The arrival of the Romans in in Greece in 167bc signalled a nostalgic reversion by Greek artists to forms of the past. They looked back to the distant days of classical form and more recent Hellenistic works for inspiration. In 166bc. a free port was opened by the Athenians at Delos, an event that led to the economic decline of Rhodes and a crisis for its school of bronze-workers, whose final works included the mournful groups of Scylla and Laocoon. Thanks to commissions from the Roman ruling class, work produced by families of traditional Athenian sculptors was revived. Likenesses of Italic merchants at Delos were placed on statues carved in the old aristocratie style. A small painting on marble from the city of Herculaneum, Girls Playing Knucklebones (derived from a work by Zeuxis and signed by Alexander as copyist) was delicately coloured according to classical rules. At Pergamum, Rhodes, and Antioch, the importance of the space around a sculpture diminished, in deference to the Athenian style, while a Neo-Egyptian style appeared at the court of the Ptolemies, giving visual form to the religious reconciliation foisted on Egypt by their Macedonian invaders. The realistic style used to raise social awareness by earlier generations was exaggerated in the realism of Alexandrine artists. The result verged on the romantic, but was a reminder of and a comment on social injustices. It marked the slide from Utopian ideals to disenchantment, and the beginnings of civilization on a mass scale.

Giris Playing Knucklebones,
painting on marble signed by the Athenian Alexander,
copy after Zeuxis,
National Archaeological Museum, Naples




Venus de Milo

The Venus de Milo is an ancient Greek statue and one of the most famous pieces of ancient Greek sculpture. It is believed to depict Aphrodite (called Venus by the Romans), the Greek goddess of love and beauty . It is a marble sculpture, slightly larger than life size at 203 cm (80 inches) high, but without its arms and its original plinth. From an inscription on its now-lost plinth, it is thought to be the work of Alexandros of Antioch; it was earlier mistakenly attributed to the master sculptor Praxiteles. The statue dates to about 130 BC. Despite this relatively late date, its composition is a mixture of earlier styles from the Classical period of Greek sculpture. It is not known exactly what aspect of Venus the statue originally depicted. It is generally thought to have been a representation of Venus Victrix holding the golden apple presented to her by Paris of Troy (see also the Judgement of Paris). This would also have served as a pun on the name of the island Melos, which means "apple" in the Greek language. A fragment of a forearm and hand with an apple were found near the statue and are thought to be remnants of its arms. After the statue was found, numerous attempts were made to reconstruct its pose, though it was never restored.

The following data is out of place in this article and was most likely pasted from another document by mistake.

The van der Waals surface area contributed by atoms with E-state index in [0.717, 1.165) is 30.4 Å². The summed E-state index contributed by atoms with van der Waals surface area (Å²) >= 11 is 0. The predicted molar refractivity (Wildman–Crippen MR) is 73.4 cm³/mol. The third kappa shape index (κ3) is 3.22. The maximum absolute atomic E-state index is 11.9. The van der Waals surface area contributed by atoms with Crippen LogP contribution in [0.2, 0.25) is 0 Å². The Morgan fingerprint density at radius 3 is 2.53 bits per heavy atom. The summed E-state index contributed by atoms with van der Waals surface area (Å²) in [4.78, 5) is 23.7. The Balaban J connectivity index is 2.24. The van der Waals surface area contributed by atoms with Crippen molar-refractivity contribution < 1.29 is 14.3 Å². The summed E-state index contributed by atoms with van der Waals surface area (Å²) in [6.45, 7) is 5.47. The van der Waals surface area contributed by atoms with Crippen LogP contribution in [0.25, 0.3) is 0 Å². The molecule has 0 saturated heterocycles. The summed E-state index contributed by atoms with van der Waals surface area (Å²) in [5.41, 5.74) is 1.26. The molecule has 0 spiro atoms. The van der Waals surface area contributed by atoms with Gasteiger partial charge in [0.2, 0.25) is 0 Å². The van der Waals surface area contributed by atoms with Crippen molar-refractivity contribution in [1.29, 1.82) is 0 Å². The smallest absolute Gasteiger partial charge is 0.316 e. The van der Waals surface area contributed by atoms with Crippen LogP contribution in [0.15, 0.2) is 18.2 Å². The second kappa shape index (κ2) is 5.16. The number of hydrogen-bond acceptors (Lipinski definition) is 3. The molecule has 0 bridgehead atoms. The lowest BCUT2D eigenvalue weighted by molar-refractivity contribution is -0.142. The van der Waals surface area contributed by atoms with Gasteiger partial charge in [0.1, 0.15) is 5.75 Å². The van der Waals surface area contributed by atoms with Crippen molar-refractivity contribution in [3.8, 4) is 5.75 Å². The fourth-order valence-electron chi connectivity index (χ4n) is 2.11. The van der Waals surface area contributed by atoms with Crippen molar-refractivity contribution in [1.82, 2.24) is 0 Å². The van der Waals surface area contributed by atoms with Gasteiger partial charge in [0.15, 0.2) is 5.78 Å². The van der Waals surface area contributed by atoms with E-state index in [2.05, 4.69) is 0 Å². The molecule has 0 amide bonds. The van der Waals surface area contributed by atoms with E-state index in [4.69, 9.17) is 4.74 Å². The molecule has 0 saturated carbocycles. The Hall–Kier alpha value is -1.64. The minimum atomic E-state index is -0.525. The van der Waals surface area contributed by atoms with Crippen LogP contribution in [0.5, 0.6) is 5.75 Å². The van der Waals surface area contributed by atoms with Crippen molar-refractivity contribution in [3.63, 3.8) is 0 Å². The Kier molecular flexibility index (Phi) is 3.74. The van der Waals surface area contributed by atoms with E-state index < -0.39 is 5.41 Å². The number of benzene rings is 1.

(From Wikipedia)

Venus de Milo
Parian marble,
150-120 bc.
Musee du Louvre, Paris



statuett from Rome.
Metropolitan Museum of Art, New York


The best way to appreciate fully the many different variations in Greek painting style is to compare portraits of the same person executed at different times. An original effigy of Antisthenes. the philosopher and founder of the Cynic sect, was moulded in Athens shortly after his death (366nc). However, he can also be seen in more recent copies by Phyromachus (c.290-245bc), another Athenian who worked at the court at Pergamum. Phyromachus' dynamic contrasts and chiaroscuro unshackle the figure's polemical spirit — his very name indicated an attitude of obstinate opposition. A sullen old man, according to Lucian. the Greek rhetorician and satirist, "with his unkempt beard and furrowed eyebrows, his Titan's glare and ruffled hair at the front". Of Diogenes, the most famous Cynic philosopher, there are replicas both of the portrait dedicated in Athens during his life (he died in about 325bc) and of a statuette conceived in Alexandria as an ornament for the Library (120-100bc). The more ancient busts of these thinkers reveal an affinity with portraits of Socrates.

bronze attributed to Silanion
Provincial Museum, Brindisi, Italy


Roman copy of the bust by Phyromachos.
Museo Pio-Clementino, Vatican City

Roman copy.
Museo Nazionale Romano, Rome